37. The method as described in claim 34, wherein determining the normalized battery voltage discharge level (Vnd) corresponding to a desired percent of battery discharge (%dd) using a universal normalized discharge curve comprises:
i) providing a universal normalized discharge curve comprising data indicative of a correlation between a percent of battery discharge time versus a normalized battery voltage;
ii) finding a data point on the universal normalized discharge curve corresponding to the desired percent of battery discharge (%dd);
iii) setting the normalized battery voltage discharge level (Vnd) equal to the normalized battery voltage associated with said data point.
38. The method as described in claim 34, wherein identifying the foothill voltage (Vfh) of the battery discharge comprises:
i) setting the value of the foothill voltage (Vfh) to the battery voltage measured (Vm);
ii) comparing each consecutive battery voltage measured (Vm) with the foothill voltage (Vfh);
iii) resetting the value of the foothill voltage (Vfh) to the value of a battery voltage measured (Vm) when a battery voltage measured (Vm) is less than the foothill voltage (Vfh).
39. The method as described in claim 34 wherein determining a measured normalized battery voltage (Vn) by normalizing the battery voltage measured with the foothill voltage (Vfh) comprises:
determining the measured normalized battery voltage (Vn) calculated as the battery voltage measured (Vm) divided by the foothill voltage (Vfh) according to the following relation:
V n =V m /V fh.
40. The method as described in claim 35, further comprising:
displaying the battery reserve time (t) to a user access interface.
Description
FIELD OF THE INVENTION

The present invention relates to a method for monitoring and diagnosing the health or status of a battery in an electrical system. More particularly, it is concerned with a method for determining a battery's reserve time by comparing normalized battery voltage and time measurements monitored during a battery discharge to a universal normalized discharge curve.

BACKGROUND OF THE INVENTION

A battery is a device used to store electrical energy. As used herein, the term battery will include both a singular device used to store electrical energy as well as multiple storage devices connected in an array or other configuration to provide additive storage capacity. The process of storing electrical energy or power into a battery is referred to as charging the battery. Conversely, the process of removing or using the stored electrical energy from a battery is referred to as discharging the battery. The total amount of energy that can be stored in a battery, i.e. a battery's total capacity, depends on the type, size, and condition of the battery. The amount of electrical energy stored in a battery is typically referred to as a battery's capacity (Q) and is measured in units of ampere-hours (AH). The unit ampere-hours is indicative of the inverse relationship between a battery's remaining capacity or reserve time and the current being supplied by the battery. Specifically, the greater the current being supplied by the battery, the faster the battery discharges, and thus, the shorter the time the battery can supply such current before completely discharging its stored capacity of electrical energy. Conversely, the smaller the current supplied, the slower the battery discharges, and the longer the battery can supply such current before becoming completely discharged.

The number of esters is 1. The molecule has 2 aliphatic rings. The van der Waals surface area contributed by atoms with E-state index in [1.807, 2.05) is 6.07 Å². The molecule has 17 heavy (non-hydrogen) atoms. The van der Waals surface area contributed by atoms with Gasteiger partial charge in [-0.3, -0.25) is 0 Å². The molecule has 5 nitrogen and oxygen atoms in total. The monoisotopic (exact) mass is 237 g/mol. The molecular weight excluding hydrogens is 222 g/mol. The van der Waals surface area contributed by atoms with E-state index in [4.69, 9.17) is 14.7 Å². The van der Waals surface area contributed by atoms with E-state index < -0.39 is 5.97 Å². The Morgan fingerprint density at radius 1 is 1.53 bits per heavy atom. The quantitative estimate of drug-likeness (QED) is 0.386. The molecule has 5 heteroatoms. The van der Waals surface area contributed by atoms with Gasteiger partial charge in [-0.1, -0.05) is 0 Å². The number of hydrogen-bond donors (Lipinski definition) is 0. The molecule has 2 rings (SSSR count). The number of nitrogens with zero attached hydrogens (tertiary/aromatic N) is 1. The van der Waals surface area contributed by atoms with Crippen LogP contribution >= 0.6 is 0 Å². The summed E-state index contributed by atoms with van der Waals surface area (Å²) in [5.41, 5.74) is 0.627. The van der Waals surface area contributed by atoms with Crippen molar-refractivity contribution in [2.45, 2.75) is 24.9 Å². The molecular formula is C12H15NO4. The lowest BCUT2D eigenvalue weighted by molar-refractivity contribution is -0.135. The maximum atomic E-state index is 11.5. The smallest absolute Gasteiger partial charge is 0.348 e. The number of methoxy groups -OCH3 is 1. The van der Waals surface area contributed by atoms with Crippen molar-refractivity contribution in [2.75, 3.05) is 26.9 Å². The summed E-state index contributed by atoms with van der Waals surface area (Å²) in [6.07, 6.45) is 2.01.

As electrical devices and systems have become increasingly prevalent in consumer and industrial applications, there has been a corresponding increase in the use of batteries. The uses of batteries to supply electrical power are as varied as the electrical devices and systems in which they are used. Some electrical systems, such as portable electronic devices, use a battery as their primary source of electrical energy. Other electrical systems or devices receive their primary supple, of electrical power from a power source such as a generator, power plant, or line power supply. Even these devices often utilize a battery, however, as a back-up or secondary supply of electrical power. In such battery-backed systems, if the primary power source fails, the battery can be used to supply electrical power until the primary power supply is reinstated. This scheme of redundant power sources is often utilized in electrical devices or systems in which a temporary loss of power is problematic. Such systems include very complex as well as relatively simple applications. Examples include alarm clocks, where a loss of power could result in the clock losing track of the proper time thus resulting in a false or a late alarm; computers, where an untimely loss of power could result in lost data; and telecommunications systems, where a loss of power could result in a shutdown of communications networks.